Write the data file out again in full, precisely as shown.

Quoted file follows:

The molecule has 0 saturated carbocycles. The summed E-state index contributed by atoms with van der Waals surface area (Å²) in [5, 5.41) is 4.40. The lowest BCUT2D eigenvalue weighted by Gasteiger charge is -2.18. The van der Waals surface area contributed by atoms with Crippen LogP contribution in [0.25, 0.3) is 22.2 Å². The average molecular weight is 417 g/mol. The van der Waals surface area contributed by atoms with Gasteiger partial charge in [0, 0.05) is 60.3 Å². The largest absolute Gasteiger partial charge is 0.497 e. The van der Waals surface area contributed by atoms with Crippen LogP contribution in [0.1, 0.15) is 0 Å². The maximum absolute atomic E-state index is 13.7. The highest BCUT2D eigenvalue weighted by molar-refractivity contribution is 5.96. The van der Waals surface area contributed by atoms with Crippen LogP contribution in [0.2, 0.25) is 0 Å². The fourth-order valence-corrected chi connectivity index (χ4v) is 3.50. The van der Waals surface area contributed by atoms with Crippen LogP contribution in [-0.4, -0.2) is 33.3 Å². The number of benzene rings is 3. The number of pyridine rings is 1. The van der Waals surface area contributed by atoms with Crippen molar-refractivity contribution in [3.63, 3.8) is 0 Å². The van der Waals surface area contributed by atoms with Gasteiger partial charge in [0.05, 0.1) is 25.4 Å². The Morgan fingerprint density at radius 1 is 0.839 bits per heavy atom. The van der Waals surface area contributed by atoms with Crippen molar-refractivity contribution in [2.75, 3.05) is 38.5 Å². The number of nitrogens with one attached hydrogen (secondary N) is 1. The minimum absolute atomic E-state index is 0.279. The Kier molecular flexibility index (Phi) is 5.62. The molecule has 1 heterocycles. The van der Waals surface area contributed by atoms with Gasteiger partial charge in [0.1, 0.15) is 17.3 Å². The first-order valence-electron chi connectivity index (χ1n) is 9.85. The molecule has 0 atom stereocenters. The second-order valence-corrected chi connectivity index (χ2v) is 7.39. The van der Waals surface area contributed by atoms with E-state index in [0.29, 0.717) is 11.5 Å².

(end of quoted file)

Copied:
The molecule has 0 saturated carbocycles. The summed E-state index contributed by atoms with van der Waals surface area (Å²) in [5, 5.41) is 4.40. The lowest BCUT2D eigenvalue weighted by Gasteiger charge is -2.18. The van der Waals surface area contributed by atoms with Crippen LogP contribution in [0.25, 0.3) is 22.2 Å². The average molecular weight is 417 g/mol. The van der Waals surface area contributed by atoms with Gasteiger partial charge in [0, 0.05) is 60.3 Å². The largest absolute Gasteiger partial charge is 0.497 e. The van der Waals surface area contributed by atoms with Crippen LogP contribution in [0.1, 0.15) is 0 Å². The maximum absolute atomic E-state index is 13.7. The highest BCUT2D eigenvalue weighted by molar-refractivity contribution is 5.96. The van der Waals surface area contributed by atoms with Crippen LogP contribution in [0.2, 0.25) is 0 Å². The fourth-order valence-corrected chi connectivity index (χ4v) is 3.50. The van der Waals surface area contributed by atoms with Crippen LogP contribution in [-0.4, -0.2) is 33.3 Å². The number of benzene rings is 3. The number of pyridine rings is 1. The van der Waals surface area contributed by atoms with Crippen molar-refractivity contribution in [3.63, 3.8) is 0 Å². The van der Waals surface area contributed by atoms with Gasteiger partial charge in [0.05, 0.1) is 25.4 Å². The Morgan fingerprint density at radius 1 is 0.839 bits per heavy atom. The van der Waals surface area contributed by atoms with Crippen molar-refractivity contribution in [2.75, 3.05) is 38.5 Å². The number of nitrogens with one attached hydrogen (secondary N) is 1. The minimum absolute atomic E-state index is 0.279. The Kier molecular flexibility index (Phi) is 5.62. The molecule has 1 heterocycles. The van der Waals surface area contributed by atoms with Gasteiger partial charge in [0.1, 0.15) is 17.3 Å². The first-order valence-electron chi connectivity index (χ1n) is 9.85. The molecule has 0 atom stereocenters. The second-order valence-corrected chi connectivity index (χ2v) is 7.39. The van der Waals surface area contributed by atoms with E-state index in [0.29, 0.717) is 11.5 Å².